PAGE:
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Friday, December 17, 2004

Lessons of devolution

It is the case that no matter how long we have devolved administrations that there will always be English politicians that do not get it. Such politicians will consider it their duty to interfere in Welsh affairs, suggest that we might benefit from doing things a particular way because it works in England or worse, seek to impose on Wales an English framework or policy because they feel that they have jurisdiction over us. To those politicians I should say that even if you come to Cardiff to make these statements that does not make them any more devolution-friendly.

I do not consider Liberal Democrat MP, Ed Davey, to be such a politician as I respect him greatly and consider him to be a champion of devolution. But he is human and even he can have lapses caused by not thinking through fully the consequences of what he is saying. Thus, his pronouncement yesterday that Wales should follow the example of England in introducing Comprehensive Performance Assessments for local Councils and then produce performance league tables, must rank as a major gaff.

There are a number of reasons why this is so. The first of these is that the diverse nature of Welsh Councils makes comparison meaningless. There simply isn't enough of them to produce a league table of similarly sized and comparable local authorities. Secondly, the idea that comprehensive performance assessments should be used as a tool for Assembly interference in the way that Councils are run goes against the whole ethos of devolution and local determination that has been an important principle for the Welsh Assembly Government from day one. The Government of Wales Act is founded on the basis of partnership not dictatorship. The fact that a system would be useful to identify good performance by Liberal Democrat run Councils and poor achievement by Labour is not a justification for it. In fact it is bad policy-making.

Thirdly, question marks have to be raised about the effectiveness of the CPA process itself. Admittedly, it focuses the minds of Councillors on their own performance and offers an independent peer review to provoke critical questions and drive forward improvements. However, it is open to a Council to seek this voluntarily anyway as Swansea did a few years ago. There is an argument that the CPA process is unnecessarily time-consuming, that it diverts staff resources away from providing services and that it acts as a means of undermining local democratic accountability.

All three of these points are valid reasons why Liberal Democrats would oppose such a process. The ends do not always justify the means. However, Mr. Davey's gaff goes even deeper. He says "The fact is that people in Wales are being used as guinea pigs for a policy that holds serious dangers for Labour." The system he is criticising is called the Wales Programme for Improvement. As the Welsh Assembly Government spokesperson says, under this system "all local authorities in Wales report publicly on their performance, using a common means of measuring it and subject to a common regime of audit and inspection. All local authorities publish an annual improvement plan, and are under a statutory duty to do so. The plan sets out their performance in detail and the steps they intend to take to improve it. The formal views of the Audit Commission and other regulators are also made public, for instance in the form of the Commission's detailed Audit Letter to each authority, social services and education inspection reports." This is a system that reduces bureaucracy and regulation, something that Liberal Democrats oppose in other policy areas.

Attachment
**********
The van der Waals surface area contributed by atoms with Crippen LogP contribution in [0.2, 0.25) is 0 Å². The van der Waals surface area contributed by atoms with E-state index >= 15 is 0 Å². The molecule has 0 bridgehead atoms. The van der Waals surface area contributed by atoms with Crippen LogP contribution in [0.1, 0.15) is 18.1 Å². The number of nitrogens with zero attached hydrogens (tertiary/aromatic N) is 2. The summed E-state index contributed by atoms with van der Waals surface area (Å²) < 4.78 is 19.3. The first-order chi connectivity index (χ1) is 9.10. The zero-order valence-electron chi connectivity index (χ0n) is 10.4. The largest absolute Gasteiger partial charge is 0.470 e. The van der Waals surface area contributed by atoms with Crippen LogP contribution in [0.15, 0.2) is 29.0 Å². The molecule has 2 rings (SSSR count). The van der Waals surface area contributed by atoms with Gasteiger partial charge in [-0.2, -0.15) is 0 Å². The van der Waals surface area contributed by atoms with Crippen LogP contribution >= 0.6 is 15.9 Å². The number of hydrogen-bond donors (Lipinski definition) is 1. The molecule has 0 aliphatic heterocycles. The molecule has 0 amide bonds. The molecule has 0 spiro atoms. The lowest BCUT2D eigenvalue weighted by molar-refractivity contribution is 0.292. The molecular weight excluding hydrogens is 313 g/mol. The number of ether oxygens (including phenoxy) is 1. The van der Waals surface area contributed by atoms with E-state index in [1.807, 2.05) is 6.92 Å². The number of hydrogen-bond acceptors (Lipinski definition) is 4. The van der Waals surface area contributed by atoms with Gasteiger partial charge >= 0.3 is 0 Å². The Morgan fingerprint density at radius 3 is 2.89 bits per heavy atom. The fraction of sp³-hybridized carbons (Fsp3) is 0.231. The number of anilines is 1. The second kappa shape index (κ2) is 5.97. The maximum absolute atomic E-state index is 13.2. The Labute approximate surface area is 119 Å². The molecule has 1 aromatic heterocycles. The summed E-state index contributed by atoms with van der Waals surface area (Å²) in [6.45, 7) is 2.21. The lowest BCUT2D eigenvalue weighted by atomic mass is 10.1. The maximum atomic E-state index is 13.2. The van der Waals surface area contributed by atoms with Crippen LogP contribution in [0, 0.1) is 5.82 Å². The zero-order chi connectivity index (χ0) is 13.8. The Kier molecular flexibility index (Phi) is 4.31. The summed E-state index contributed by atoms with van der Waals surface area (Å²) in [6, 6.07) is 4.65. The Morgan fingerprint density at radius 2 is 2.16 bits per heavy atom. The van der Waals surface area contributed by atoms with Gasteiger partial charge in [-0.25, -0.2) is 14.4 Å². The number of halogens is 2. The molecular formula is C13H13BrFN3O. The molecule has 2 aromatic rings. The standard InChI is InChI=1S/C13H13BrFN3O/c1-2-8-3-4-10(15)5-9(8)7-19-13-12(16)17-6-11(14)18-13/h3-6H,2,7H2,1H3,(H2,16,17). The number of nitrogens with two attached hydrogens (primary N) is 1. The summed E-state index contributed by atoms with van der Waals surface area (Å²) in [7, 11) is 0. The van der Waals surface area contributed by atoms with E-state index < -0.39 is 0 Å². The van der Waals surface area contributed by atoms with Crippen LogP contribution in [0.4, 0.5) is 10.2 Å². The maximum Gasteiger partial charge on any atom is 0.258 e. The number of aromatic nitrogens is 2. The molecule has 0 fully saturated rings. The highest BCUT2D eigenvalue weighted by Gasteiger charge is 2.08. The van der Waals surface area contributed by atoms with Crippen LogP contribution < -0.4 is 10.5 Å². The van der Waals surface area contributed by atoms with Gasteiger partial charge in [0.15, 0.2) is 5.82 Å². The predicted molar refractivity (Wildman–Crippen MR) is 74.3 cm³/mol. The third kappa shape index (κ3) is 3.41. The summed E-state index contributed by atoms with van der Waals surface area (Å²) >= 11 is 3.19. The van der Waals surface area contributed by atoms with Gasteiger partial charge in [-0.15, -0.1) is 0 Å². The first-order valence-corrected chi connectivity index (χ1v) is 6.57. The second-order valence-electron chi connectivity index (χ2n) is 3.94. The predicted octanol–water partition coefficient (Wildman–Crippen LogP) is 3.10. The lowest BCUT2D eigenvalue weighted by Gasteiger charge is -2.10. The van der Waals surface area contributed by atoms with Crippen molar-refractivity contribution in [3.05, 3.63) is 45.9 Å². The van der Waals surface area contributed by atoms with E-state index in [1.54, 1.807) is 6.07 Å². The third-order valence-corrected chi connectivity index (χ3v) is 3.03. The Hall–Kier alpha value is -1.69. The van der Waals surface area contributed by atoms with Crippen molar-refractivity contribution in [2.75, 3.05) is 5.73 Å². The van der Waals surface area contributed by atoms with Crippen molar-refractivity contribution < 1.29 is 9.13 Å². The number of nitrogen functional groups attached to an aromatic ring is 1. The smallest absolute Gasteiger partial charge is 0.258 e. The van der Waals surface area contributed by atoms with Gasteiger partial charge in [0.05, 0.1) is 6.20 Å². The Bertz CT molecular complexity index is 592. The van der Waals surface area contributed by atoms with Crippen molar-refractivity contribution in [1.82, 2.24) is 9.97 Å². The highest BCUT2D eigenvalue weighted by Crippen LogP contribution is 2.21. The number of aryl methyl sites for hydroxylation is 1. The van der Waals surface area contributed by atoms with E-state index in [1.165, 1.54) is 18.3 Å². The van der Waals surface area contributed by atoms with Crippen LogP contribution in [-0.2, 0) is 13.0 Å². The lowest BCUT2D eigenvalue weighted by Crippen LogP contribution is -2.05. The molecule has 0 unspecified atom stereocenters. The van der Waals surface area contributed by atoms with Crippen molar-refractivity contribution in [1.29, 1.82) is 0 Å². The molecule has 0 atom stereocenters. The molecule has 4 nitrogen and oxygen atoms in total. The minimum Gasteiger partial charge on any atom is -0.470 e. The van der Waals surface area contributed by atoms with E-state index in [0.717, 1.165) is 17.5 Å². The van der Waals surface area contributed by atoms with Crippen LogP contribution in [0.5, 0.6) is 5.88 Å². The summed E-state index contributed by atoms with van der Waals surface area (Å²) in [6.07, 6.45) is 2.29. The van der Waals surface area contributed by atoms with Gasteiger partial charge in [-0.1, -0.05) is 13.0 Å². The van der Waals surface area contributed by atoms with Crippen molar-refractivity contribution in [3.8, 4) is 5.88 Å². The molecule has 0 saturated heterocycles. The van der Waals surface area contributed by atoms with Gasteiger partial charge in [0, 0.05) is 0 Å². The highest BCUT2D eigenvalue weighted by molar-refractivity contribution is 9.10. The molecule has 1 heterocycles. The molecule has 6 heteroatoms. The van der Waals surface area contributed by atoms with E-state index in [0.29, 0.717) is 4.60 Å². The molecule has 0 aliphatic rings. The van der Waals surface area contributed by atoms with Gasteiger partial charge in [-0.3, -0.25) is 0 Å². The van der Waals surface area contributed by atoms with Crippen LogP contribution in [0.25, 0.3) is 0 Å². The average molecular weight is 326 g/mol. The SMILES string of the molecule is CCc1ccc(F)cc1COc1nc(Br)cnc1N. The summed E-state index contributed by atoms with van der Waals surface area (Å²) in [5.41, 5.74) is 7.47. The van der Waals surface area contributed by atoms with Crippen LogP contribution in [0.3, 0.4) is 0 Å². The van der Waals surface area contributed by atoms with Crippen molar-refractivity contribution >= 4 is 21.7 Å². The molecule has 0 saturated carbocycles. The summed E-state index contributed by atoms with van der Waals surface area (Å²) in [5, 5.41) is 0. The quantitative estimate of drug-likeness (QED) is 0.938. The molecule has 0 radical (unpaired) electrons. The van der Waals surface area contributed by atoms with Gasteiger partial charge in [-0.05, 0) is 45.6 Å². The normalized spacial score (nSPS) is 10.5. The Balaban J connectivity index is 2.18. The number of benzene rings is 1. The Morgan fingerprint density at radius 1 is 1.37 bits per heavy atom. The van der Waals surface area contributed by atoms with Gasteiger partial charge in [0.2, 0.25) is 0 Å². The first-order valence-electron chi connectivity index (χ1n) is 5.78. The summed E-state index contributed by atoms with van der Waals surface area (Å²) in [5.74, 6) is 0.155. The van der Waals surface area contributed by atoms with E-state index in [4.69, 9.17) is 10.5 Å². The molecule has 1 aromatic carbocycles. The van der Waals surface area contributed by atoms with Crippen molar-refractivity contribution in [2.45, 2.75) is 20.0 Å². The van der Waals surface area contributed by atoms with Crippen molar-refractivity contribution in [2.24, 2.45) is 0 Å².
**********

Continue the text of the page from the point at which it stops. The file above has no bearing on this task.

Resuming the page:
Not only is that a liberal and enabling approach which, if it works properly, can provide information so as to allow voters to effectively judge the performance of their Council and vote accordingly, it is also an approach that was introduced in Wales by the Labour-Welsh Liberal Democrat Partnership Government with the full agreement of the Welsh Liberal Democrats and their Local Government Deputy Minister (who happened to be me). This dangerous experiment that Mr. Davey is so keen to condemn therefore was put in place by his own party in partnership with Labour.

The Welsh Assembly Spokesperson concludes by saying: "It is not for us to comment on the merits or otherwise of the English Comprehensive Performance Assessment system." Perhaps the same discipline should be adopted by English politicians coming to Wales.

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